TORONTO – To commemorate the first annual Canadian National Day of Remembrance for the Victims of European Communism and Nazism, places of worship in the Canadian Eastern and Central European communities will open their doors on Monday, August 23rd for special services and to collect flowers and pictures of friends and family who have been repressed.
In November 2009, Black Ribbon Day, was declared a national day of remembrance for the victims of European communism and Nazism, by Canada’s House of Parliament by unanimous consent.
Black Ribbon Day marks the anniversary of the signing of the Molotov-Ribbentrop pact on August 23, 1939. The pact between Nazi Germany and Soviet Russia carved up the lands and people that lay between their borders and subjected them to brutal repression, murder and genocide. The Second World War was a direct result of the signing of this pact: nine days after the signing, Hitler’s troops invaded Poland and two weeks later, Soviet troops invaded Poland’s eastern frontier.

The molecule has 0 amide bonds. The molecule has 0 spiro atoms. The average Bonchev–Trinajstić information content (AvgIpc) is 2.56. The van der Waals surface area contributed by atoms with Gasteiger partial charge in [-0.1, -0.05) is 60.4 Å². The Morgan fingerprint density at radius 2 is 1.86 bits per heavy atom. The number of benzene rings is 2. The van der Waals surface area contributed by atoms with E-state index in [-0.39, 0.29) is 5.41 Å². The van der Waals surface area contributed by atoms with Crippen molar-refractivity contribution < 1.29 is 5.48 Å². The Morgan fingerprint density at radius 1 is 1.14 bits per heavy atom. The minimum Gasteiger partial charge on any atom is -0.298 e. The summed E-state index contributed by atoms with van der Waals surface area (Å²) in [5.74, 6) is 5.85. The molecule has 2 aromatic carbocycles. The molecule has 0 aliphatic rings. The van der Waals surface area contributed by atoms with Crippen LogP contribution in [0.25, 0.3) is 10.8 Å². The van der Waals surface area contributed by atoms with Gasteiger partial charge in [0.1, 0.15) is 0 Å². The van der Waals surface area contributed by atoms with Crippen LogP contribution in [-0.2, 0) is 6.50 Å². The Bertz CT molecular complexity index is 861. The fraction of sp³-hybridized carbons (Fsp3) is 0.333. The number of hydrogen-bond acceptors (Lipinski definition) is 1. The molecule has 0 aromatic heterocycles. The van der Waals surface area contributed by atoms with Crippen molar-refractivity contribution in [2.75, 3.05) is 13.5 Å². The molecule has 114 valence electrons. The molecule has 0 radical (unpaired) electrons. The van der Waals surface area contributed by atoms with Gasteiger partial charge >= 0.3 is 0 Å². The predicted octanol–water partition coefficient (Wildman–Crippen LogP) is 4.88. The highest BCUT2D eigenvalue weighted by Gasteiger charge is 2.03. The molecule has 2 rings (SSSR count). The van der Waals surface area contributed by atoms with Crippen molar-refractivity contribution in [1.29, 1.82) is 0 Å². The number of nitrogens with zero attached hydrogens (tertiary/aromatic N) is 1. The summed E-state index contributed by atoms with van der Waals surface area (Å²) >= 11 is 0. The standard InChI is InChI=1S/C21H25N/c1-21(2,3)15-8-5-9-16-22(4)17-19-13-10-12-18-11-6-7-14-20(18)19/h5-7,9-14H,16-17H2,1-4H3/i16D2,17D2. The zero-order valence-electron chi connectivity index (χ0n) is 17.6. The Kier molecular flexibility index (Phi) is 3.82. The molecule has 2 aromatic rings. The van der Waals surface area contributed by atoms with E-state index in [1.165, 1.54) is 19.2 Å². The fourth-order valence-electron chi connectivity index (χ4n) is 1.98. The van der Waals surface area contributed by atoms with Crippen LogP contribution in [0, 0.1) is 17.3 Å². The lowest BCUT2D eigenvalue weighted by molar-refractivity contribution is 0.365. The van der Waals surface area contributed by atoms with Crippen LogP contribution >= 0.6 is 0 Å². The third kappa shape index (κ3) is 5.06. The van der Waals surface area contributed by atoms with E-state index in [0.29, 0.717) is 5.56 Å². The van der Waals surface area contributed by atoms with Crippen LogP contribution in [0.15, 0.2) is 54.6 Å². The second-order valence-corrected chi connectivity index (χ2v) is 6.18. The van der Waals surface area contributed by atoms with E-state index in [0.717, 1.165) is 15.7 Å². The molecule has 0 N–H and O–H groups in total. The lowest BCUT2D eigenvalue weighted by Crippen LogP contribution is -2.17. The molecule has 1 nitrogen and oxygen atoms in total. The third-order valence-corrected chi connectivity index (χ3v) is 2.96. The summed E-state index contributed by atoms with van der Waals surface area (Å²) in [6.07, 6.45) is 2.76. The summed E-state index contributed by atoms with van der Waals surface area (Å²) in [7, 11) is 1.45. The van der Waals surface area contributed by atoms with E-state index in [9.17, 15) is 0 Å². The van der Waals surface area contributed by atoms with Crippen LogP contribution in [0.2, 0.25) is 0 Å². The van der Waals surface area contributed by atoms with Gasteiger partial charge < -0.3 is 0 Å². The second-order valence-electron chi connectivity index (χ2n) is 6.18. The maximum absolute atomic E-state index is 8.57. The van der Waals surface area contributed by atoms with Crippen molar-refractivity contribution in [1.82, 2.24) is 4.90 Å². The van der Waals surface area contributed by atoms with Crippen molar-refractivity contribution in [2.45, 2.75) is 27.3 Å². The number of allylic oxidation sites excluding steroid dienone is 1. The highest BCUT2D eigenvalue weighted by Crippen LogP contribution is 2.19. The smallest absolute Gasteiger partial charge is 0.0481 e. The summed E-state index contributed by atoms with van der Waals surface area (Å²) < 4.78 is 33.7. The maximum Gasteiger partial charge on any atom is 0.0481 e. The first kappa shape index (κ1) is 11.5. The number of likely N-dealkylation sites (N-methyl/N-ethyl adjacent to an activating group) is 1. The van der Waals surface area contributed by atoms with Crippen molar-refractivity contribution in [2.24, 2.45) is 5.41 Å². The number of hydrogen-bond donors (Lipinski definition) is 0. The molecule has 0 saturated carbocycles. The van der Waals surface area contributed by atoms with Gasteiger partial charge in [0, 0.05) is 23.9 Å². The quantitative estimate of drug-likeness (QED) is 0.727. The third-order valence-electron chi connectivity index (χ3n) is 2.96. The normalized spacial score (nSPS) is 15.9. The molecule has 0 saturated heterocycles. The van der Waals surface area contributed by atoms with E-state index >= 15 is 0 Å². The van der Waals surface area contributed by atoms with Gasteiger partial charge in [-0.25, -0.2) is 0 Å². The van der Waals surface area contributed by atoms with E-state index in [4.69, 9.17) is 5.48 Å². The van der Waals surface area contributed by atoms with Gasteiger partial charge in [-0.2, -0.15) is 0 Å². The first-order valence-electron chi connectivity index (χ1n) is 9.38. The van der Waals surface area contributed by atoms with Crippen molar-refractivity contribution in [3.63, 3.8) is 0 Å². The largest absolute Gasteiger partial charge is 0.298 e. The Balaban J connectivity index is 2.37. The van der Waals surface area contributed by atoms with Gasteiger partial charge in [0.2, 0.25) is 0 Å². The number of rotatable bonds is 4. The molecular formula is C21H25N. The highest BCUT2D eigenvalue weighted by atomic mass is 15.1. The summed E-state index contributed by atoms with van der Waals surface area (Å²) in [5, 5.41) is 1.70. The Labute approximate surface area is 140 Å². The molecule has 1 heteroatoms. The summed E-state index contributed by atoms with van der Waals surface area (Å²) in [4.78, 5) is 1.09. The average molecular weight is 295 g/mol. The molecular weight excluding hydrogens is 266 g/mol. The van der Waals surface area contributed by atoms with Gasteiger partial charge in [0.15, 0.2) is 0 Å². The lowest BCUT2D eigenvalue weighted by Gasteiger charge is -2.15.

Coinciding with the synagogue and church memorials is a conference co-sponsored by the University of Toronto’s Munk Centre, the CEEC and the Black Ribbon Day Foundation. The conference has attracted leading historical political and historic academic figures to discuss the theme, “History, Memory and Politics in Central and Eastern Europe”.
For More Information Contact the Black Ribbon Day Foundation or the Central and Eastern European Council: email@example.com
Listing of Current Participating Churches and Synagogues
Ukrainian Orthodox Cathedral of St. Volodymyr
Lithuanian Church of the Resurrection
St Peters Estonian Evangelical Lutheran Church
Peace Latvian Ev Lutheran Church
Estonian Baptist Church
First Estonian Evangelical Lutheran Church
Estonian Evangelical Lutheran Church Of St Peter
St. Johns Latvian Evangelical Lutheran Church
For more information please contact:
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